For Reel

Mexican Spitfire’s Elephant (1942)
June 21, 2016, 12:56 am
Filed under: Reviews | Tags: , ,

Director: Leslie Goodwins
2 Stars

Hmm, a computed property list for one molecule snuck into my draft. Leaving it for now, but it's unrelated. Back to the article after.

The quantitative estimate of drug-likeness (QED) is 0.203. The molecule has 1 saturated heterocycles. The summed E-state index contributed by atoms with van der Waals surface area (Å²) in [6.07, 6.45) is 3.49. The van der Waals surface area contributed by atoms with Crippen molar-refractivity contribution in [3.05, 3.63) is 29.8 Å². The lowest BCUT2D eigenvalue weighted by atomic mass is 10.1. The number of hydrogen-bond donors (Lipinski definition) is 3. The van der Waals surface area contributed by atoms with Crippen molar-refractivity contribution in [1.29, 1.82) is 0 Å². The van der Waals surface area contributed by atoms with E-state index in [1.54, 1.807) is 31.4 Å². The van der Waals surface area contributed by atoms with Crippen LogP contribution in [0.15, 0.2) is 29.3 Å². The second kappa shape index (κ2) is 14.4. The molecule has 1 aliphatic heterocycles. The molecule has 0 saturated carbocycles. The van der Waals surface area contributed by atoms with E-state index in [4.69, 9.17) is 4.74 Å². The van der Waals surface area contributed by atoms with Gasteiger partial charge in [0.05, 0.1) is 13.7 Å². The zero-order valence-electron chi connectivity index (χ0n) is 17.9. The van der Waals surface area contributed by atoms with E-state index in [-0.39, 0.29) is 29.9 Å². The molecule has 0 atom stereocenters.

Mexican Spitfire's ElephantThe penultimate Mexican Spitfire film was the third to be released in just six months—a sign that the hijinx of Carmelita (Lupe Velez) and Uncle Matt’s Lord Epping (Leon Errol) impersonation were a hit with audiences. It also brings an inevitable feeling of exhaustion to the proceedings, with gags being repeated and the misuderstandings being less gleefully contrived and instead feeling more by-the-numbers. For instance, the frequent mishap that occurs when a bartender gets flustered by the inconsistencies of Lord Epping’s orders is protracted more than usual—an especially glaring problem because it’s an old joke to begin with! To the picture’s credit, it has a different feel from the other installments in the series, thanks in large part to the appearances of Lyle Talbot and Marion Martin (returning to the series for the third time, but now as a new character), who raise the stakes by seeming to have just walked off of the set of a film noir. Despite the brief appearance of a pachyderm, the title refers to a small statue that Talbot fools Lord Epping into smuggling for him. Coming a year after The Maltese Falcon, the plot is a deliberate parody of that classic, but unfortunately the writers are in over their heads in satirizing that genre. Although not a great picture by any estimation, the Warner Brothers programmer Find the Blackmailer would do a more effective job of capturing the tone of The Maltese Falcon in a comedic context just a year later.

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